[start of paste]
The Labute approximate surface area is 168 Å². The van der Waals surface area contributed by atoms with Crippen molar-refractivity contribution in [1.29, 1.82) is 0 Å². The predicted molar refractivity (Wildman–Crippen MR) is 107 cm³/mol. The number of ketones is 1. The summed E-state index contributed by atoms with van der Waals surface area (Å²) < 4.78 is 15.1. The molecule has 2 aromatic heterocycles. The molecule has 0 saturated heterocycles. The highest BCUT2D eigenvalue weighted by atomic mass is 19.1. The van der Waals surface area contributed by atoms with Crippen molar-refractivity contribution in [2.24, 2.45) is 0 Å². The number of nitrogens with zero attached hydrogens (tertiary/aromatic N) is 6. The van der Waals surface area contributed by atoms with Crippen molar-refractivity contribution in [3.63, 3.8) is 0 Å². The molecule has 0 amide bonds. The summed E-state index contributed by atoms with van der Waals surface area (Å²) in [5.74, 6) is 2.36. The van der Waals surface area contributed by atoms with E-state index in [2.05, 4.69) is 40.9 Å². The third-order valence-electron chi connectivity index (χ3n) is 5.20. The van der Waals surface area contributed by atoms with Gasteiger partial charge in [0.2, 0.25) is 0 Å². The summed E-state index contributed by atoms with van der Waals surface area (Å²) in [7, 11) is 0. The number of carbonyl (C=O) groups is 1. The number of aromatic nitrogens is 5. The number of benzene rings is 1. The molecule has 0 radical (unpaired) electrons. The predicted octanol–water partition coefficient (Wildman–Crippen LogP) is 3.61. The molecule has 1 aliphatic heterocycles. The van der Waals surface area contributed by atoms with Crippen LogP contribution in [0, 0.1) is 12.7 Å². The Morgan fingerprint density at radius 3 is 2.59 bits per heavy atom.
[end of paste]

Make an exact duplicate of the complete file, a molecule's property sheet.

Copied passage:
The Labute approximate surface area is 168 Å². The van der Waals surface area contributed by atoms with Crippen molar-refractivity contribution in [1.29, 1.82) is 0 Å². The predicted molar refractivity (Wildman–Crippen MR) is 107 cm³/mol. The number of ketones is 1. The summed E-state index contributed by atoms with van der Waals surface area (Å²) < 4.78 is 15.1. The molecule has 2 aromatic heterocycles. The molecule has 0 saturated heterocycles. The highest BCUT2D eigenvalue weighted by atomic mass is 19.1. The van der Waals surface area contributed by atoms with Crippen molar-refractivity contribution in [2.24, 2.45) is 0 Å². The number of nitrogens with zero attached hydrogens (tertiary/aromatic N) is 6. The van der Waals surface area contributed by atoms with Crippen molar-refractivity contribution in [3.63, 3.8) is 0 Å². The molecule has 0 amide bonds. The summed E-state index contributed by atoms with van der Waals surface area (Å²) in [5.74, 6) is 2.36. The van der Waals surface area contributed by atoms with E-state index in [2.05, 4.69) is 40.9 Å². The third-order valence-electron chi connectivity index (χ3n) is 5.20. The van der Waals surface area contributed by atoms with Gasteiger partial charge in [0.2, 0.25) is 0 Å². The summed E-state index contributed by atoms with van der Waals surface area (Å²) in [7, 11) is 0. The number of carbonyl (C=O) groups is 1. The number of aromatic nitrogens is 5. The number of benzene rings is 1. The molecule has 0 radical (unpaired) electrons. The predicted octanol–water partition coefficient (Wildman–Crippen LogP) is 3.61. The molecule has 1 aliphatic heterocycles. The van der Waals surface area contributed by atoms with Crippen LogP contribution in [0, 0.1) is 12.7 Å². The Morgan fingerprint density at radius 3 is 2.59 bits per heavy atom.